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iPad in School – A Generation of Tech-Savvy Kids
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iPad in School

iPad Lessons: A Generation of Tech-savvy Kids! According to CNET’s Brooke Crothers, Apple appears to have hit another consumer sweet spot with the iPad Mini.  So, can it get sweeter with iPad 2013: Mini on the rise?

iPad lessons add an exciting element to the classroom!  With the world, virtually at the student’s fingertips, information is instantly accessible.  What’s more, learning via iPad is a fun, fascinating educational methodology, which inspires students to greatness.

iPads In SchoolsWith the advent of the iPad mini, the cutting-edge device becomes even more accessible to students. iBooks allow students to interactively connect with content, highlight relevant portions of text and take quizzes.  In addition, digital textbooks are generally cheaper and some vendors offer the unique feature of purchasing selected chapters as needed.

When the student doesn’t know a word meaning, with the tap of his finger, a dictionary appears like magic!  During interactive chapter reviews, answers appear as if the student had conjured them from air.

Because kids know no fear, they are taking to iPad lessons like a duck takes to water.  In essence, we’re raising a generation of tech-savvy kids!  For example, through iPad apps, at St. Patrick School, the 5th grade class took a virtual trip to Sydney, Australia, where they worked with a 6th grade class.

Michelle Maltais, Los Angeles Times reports about Drawing on creativity without touching your tablet  – It’s almost a lecturer’s dream – being able to let the students color on a surface without endangering the walls or furniture. Griffin Technologies and Crayola are releasing a lightweight marker-like stylus called the Crayola Light Marker.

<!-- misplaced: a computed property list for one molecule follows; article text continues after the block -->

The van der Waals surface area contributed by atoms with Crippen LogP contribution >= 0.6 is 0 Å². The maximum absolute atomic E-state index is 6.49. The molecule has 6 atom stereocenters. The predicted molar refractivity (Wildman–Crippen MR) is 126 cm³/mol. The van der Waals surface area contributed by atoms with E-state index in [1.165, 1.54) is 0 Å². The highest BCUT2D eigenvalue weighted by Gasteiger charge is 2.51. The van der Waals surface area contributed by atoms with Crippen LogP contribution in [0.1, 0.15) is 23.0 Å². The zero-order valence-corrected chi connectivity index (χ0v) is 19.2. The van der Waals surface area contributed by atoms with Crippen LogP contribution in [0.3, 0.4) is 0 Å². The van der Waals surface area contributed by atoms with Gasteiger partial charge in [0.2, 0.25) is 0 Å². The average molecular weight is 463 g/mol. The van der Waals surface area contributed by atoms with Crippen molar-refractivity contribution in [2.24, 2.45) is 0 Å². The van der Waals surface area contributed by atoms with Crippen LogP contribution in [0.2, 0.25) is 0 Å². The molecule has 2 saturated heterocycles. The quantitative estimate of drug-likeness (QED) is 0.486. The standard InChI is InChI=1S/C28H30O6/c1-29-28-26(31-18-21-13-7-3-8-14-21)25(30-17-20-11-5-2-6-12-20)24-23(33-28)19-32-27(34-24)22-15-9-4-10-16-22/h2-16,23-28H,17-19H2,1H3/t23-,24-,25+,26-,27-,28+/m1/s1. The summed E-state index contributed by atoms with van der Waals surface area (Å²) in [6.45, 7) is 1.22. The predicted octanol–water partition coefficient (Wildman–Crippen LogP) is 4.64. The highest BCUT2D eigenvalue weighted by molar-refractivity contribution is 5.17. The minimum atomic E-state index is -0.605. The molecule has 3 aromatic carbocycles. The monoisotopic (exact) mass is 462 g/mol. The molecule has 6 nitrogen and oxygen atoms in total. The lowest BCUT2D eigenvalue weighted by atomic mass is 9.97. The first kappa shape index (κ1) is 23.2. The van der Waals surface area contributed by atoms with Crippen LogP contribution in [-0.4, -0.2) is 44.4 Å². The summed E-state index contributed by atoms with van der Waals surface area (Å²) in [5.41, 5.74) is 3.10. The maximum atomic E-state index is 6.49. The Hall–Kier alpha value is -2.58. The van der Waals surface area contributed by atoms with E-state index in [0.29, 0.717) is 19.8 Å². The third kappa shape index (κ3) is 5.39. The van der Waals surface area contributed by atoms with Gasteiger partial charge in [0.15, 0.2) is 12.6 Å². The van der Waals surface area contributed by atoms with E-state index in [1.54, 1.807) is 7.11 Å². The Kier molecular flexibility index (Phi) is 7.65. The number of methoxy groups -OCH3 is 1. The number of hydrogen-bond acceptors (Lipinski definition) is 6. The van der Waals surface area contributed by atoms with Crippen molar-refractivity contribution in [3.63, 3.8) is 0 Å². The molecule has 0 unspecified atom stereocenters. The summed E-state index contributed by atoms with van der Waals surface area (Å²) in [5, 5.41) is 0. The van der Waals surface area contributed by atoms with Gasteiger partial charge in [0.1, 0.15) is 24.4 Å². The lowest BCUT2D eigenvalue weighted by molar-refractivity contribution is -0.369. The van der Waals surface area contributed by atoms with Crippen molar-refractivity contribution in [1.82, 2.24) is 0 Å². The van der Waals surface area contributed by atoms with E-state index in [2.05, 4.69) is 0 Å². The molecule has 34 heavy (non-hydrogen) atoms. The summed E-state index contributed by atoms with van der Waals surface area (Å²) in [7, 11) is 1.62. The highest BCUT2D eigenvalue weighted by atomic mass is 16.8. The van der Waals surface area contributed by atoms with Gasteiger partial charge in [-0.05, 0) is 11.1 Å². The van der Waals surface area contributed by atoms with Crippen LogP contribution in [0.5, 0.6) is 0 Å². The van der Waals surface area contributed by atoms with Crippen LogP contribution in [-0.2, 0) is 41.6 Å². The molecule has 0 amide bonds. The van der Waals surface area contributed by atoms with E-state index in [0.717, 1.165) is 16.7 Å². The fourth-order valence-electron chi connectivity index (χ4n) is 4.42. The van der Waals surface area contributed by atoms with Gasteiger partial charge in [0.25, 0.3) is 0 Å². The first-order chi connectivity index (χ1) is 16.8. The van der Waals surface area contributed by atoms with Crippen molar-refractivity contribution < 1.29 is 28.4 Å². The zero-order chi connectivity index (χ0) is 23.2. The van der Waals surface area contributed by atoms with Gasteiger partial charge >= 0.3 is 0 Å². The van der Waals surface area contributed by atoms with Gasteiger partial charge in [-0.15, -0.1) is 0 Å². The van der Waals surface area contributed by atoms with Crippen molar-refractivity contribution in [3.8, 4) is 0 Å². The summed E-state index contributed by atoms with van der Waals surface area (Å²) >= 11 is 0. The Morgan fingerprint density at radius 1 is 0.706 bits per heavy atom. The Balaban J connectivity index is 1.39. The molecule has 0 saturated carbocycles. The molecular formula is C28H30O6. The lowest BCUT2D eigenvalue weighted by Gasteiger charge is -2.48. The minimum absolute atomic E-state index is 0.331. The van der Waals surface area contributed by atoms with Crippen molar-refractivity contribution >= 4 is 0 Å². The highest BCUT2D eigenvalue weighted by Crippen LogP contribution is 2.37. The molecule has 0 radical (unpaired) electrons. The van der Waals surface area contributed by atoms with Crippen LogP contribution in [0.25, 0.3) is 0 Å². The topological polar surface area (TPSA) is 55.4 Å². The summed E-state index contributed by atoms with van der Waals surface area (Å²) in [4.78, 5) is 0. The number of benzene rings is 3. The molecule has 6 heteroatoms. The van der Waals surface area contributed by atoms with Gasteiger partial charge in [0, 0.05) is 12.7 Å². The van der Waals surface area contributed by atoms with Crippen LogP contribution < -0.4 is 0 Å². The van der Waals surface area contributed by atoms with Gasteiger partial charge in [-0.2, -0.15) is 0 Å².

Is all this simply phenomenal, or what?  But, the question might come to mind, while students are busily engaged in this innovative way of learning, where does this leave teachers?

Never fear!  Teachers are just as busily engaged in finding iPad tools that will inspire and motivate their students to new heights.  Today’s teachers understand how the skillful choice of iPad lessons will initiate a positive learning environment in their classroom.

Here are a few free, fun tools available:

  • Socrative is an assessment tool, which lets the teacher assess students in a creative manner.  This tool generates a report showing her student’s answers.
  • Evernote teaches the student how to design a digital file to organize their class notes, assignments, projects, etc.
  • Study Blue shows the student how to make online flashcards for reviewing material or taking practice tests.
  • Poll Everywhere is a marvelous tool teachers use to construct challenging assignments that students can pick up on their iPad or home computer.

iPad in Schools

                            iPad in Schools

Remember “field trips”, where we packed a brown bag lunch and went to museums or even took a train to our state’s Capitol?  Enter the modern virtual field trip!  A 5th grade class in Virginia traveled via iPad to such exciting spots as the Yellowstone National Park and the Royal Navy Museum in England.

It’s also encouraging to know that our special needs kids are garnering benefits of iPad lessons!  An institution in Australia reports success with apps such as: Mad Addition, Mad Multiplication and Mad Subtraction to encourage special needs students who are challenged in math.   Another iPad app called Red Fish 4 Kids provides spelling assistance.